Monday, January 3, 2011

Commit to Health Series: Meal Planning Will Save Your Bacon

I am a list maker. I have raised a couple of little listmakers here at my house, and I can't say I'm disappointed. No, I believe in the power of a good list. And, yesterday I realized that I've not only eaten too much and spent too much the last few weeks, but that I've been lazy too much and therefore eaten out too much. It's time to get back to list-making.Lucky for me I've surrounded myself with some good resources and I remembered the other day in the midst of eating my second piece of cheesecake that I really do like to live a healthy lifestyle. When you eat gluten free you tend to find yourself thinking an awful lot about what goes into your body. And, as most of America does at the beginning of every new calendar year, I've recommitted myself to my health. There are a few simple things I like to do that help me remember that I always feel better when I eat better. So this week I'll be sharing a few little tips on how to commit to health not only in January, but for a lifetime. First of all, if you want a healthy lifestyle and to feel energized throughout the day, it's important to eat right. And, eating right means making a plan. And I don't mean just any plan, I'm talking a weekly meal plan. For those of you who have mastered the art of making things to eat that are healthy and affordable and wheat free without one, you have my respect. But me, I just can't do it without a plan. I'm pretty easygoing with my meal plans. I write down the seven days of the week and plug in some recipes that go along with the time constraints and mostly what I have in my pantry. Then I make my grocery list from that. It usually looks something like this:

Monday: Chicken Tacos
Tuesday: Beef Stroganoff with Rice
Wednesday: Ham and Funeral Potatoes
Thursday: Chicken and Fettucini Alfredo
Friday: Waffles and Eggs
Saturday: Ham and Chicken Divan (use leftovers from Wednesday)
Sunday: Pot Roast with Mashed Potatoes

I try to mix up the protein, like not having chicken four nights in a row, and I also find myself inadvertently having "theme nights," and I'm not sure where it came from. Like Mexican food on Monday, breakfast on Friday, pasta on Thursday, stuff like that. But it's not set in stone. I learned a few years ago to be flexible and give myself the option to switch nights or have oatmeal instead if things go south, but for the most part it's worked for me. I also try to add in date night or if someone is coming to visit sometimes we plan to eat out, so I never forget to add in my nights off. This is a simple system, I know. A piece of scratch paper and a quick flip through the recipe book are all it takes. But if you need a little more inspiration, here are a few things I like as well:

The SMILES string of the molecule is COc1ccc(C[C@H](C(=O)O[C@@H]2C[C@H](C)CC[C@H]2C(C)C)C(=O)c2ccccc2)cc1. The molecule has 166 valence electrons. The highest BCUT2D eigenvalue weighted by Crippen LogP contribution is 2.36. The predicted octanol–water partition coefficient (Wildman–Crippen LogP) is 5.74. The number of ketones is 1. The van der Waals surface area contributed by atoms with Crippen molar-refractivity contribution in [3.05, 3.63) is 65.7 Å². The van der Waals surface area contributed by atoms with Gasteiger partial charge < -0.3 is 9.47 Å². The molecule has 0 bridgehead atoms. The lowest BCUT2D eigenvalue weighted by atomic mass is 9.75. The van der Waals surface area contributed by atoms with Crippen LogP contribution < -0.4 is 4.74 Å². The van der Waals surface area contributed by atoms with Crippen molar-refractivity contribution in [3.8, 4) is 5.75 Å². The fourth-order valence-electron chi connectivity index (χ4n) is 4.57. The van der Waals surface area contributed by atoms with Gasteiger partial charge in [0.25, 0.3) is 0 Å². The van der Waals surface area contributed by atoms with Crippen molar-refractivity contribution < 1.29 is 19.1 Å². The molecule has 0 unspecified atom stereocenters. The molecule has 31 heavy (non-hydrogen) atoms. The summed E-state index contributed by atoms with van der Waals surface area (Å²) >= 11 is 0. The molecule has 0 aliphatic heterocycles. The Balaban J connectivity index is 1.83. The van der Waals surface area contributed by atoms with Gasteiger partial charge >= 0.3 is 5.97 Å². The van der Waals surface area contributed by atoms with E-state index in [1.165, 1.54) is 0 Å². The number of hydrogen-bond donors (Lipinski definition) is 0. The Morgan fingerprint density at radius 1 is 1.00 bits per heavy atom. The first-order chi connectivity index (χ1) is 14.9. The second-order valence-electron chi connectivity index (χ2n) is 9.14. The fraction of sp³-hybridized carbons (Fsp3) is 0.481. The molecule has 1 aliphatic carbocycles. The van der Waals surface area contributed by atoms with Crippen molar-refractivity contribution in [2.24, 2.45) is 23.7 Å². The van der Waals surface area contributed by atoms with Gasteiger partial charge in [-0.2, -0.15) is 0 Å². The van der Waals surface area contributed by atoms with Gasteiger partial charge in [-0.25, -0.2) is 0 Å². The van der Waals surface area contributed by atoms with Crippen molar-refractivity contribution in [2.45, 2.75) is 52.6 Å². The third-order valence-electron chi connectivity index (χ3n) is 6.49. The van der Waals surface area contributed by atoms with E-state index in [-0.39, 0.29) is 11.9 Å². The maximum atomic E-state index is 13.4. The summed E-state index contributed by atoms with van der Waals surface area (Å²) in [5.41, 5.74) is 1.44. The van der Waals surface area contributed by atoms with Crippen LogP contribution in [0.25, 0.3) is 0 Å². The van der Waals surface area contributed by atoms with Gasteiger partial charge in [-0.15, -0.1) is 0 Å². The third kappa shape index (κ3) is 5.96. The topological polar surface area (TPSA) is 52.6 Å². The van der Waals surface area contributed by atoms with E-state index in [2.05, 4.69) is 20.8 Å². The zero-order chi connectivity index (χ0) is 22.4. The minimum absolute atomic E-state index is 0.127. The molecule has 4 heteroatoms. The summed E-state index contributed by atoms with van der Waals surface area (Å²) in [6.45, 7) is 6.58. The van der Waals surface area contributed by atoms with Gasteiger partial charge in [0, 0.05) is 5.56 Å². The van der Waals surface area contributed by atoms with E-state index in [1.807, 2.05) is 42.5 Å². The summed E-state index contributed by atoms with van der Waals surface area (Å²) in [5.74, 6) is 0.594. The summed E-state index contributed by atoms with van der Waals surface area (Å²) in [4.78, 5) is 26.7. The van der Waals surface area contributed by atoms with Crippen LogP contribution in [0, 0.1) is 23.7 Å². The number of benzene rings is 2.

*Meck Mom always has great organizational printouts like this one, which not only has a space for dinner plans but also has a spot for cleaning and exercising every day. I know, she's thought of it all.

*This is a really pretty one from Elegant Musings if you need to look at something pretty to get going.

*If you are new to gluten free eating and are having a hard time coming up with meals to make, this is a really great basic two-page list of not only ideas for breakfast, lunch and dinner, but a list of products to avoid and a sample shopping list.

*Everyday Food magazine has a weekly menu planner complete with shopping list to go with the recipes in the magazine. Granted, it's only one a month, but if you look through a few months you can make up a great little weekly plan. Or, if you go to Martha Stewart online and click on Food they have all kinds of tabs on the side to help plan menus, find recipes, and cook with what's in season. Not all of the recipes are gluten free, but they can spark some inspiration when you need it.

*Real Simple magazine's February 2011 issue is titled, "How to Eat This Year" which is sure to be interesting. I also noticed in the January 2011 issue they have a "Get it Together Handbook" and it has a section on Dinner Made Easier complete with a copy of a weekly meal planner split into categories.

*If you're into checklists, check out this ginormous grocery shopping list from grocerylists.org.

*Keep and Share has an impressive article on gluten free grocery shopping and also a pre-printed gluten free grocery list, which is useful if you usually buy the same things every week.

Commit to meal planning. I promise you that you'll not only eat healthier, you'll make time to eat at home with your family and spend less at the grocery store.

Happy eating!

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